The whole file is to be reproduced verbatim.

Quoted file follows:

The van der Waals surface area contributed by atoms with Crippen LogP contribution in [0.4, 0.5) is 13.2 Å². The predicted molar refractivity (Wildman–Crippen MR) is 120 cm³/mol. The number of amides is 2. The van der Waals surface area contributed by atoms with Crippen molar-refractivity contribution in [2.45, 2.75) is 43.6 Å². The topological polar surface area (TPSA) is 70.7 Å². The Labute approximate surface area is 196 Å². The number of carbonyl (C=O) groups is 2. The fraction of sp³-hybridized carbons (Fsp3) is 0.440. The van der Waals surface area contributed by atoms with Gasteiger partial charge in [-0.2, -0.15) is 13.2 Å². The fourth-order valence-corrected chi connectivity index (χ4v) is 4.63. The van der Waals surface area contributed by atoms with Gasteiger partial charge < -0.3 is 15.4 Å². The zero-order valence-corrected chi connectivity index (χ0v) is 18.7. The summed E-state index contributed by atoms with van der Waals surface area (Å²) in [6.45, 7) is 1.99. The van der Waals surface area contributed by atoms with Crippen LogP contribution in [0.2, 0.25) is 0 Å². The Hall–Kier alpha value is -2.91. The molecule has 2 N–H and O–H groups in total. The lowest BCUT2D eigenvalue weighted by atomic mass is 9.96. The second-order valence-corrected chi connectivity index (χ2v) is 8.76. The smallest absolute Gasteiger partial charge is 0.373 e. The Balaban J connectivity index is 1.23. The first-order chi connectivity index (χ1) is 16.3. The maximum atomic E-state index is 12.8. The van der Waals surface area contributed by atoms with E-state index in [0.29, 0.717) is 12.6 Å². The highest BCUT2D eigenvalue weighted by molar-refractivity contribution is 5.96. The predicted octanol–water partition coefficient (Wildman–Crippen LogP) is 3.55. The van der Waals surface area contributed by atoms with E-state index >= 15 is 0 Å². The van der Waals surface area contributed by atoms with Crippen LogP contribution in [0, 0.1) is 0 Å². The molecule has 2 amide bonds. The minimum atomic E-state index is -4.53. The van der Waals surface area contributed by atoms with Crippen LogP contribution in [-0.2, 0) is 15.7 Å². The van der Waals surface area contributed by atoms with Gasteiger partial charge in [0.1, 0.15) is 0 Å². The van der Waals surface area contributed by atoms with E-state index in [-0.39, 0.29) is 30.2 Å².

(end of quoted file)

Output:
The van der Waals surface area contributed by atoms with Crippen LogP contribution in [0.4, 0.5) is 13.2 Å². The predicted molar refractivity (Wildman–Crippen MR) is 120 cm³/mol. The number of amides is 2. The van der Waals surface area contributed by atoms with Crippen molar-refractivity contribution in [2.45, 2.75) is 43.6 Å². The topological polar surface area (TPSA) is 70.7 Å². The Labute approximate surface area is 196 Å². The number of carbonyl (C=O) groups is 2. The fraction of sp³-hybridized carbons (Fsp3) is 0.440. The van der Waals surface area contributed by atoms with Gasteiger partial charge in [-0.2, -0.15) is 13.2 Å². The fourth-order valence-corrected chi connectivity index (χ4v) is 4.63. The van der Waals surface area contributed by atoms with Gasteiger partial charge < -0.3 is 15.4 Å². The zero-order valence-corrected chi connectivity index (χ0v) is 18.7. The summed E-state index contributed by atoms with van der Waals surface area (Å²) in [6.45, 7) is 1.99. The van der Waals surface area contributed by atoms with Crippen LogP contribution in [0.2, 0.25) is 0 Å². The Hall–Kier alpha value is -2.91. The molecule has 2 N–H and O–H groups in total. The lowest BCUT2D eigenvalue weighted by atomic mass is 9.96. The second-order valence-corrected chi connectivity index (χ2v) is 8.76. The smallest absolute Gasteiger partial charge is 0.373 e. The Balaban J connectivity index is 1.23. The first-order chi connectivity index (χ1) is 16.3. The maximum atomic E-state index is 12.8. The van der Waals surface area contributed by atoms with E-state index in [0.29, 0.717) is 12.6 Å². The highest BCUT2D eigenvalue weighted by molar-refractivity contribution is 5.96. The predicted octanol–water partition coefficient (Wildman–Crippen LogP) is 3.55. The van der Waals surface area contributed by atoms with E-state index >= 15 is 0 Å². The van der Waals surface area contributed by atoms with Crippen LogP contribution in [0, 0.1) is 0 Å². The molecule has 2 amide bonds. The minimum atomic E-state index is -4.53. The van der Waals surface area contributed by atoms with Crippen LogP contribution in [-0.2, 0) is 15.7 Å². The van der Waals surface area contributed by atoms with Gasteiger partial charge in [0.1, 0.15) is 0 Å². The van der Waals surface area contributed by atoms with E-state index in [-0.39, 0.29) is 30.2 Å².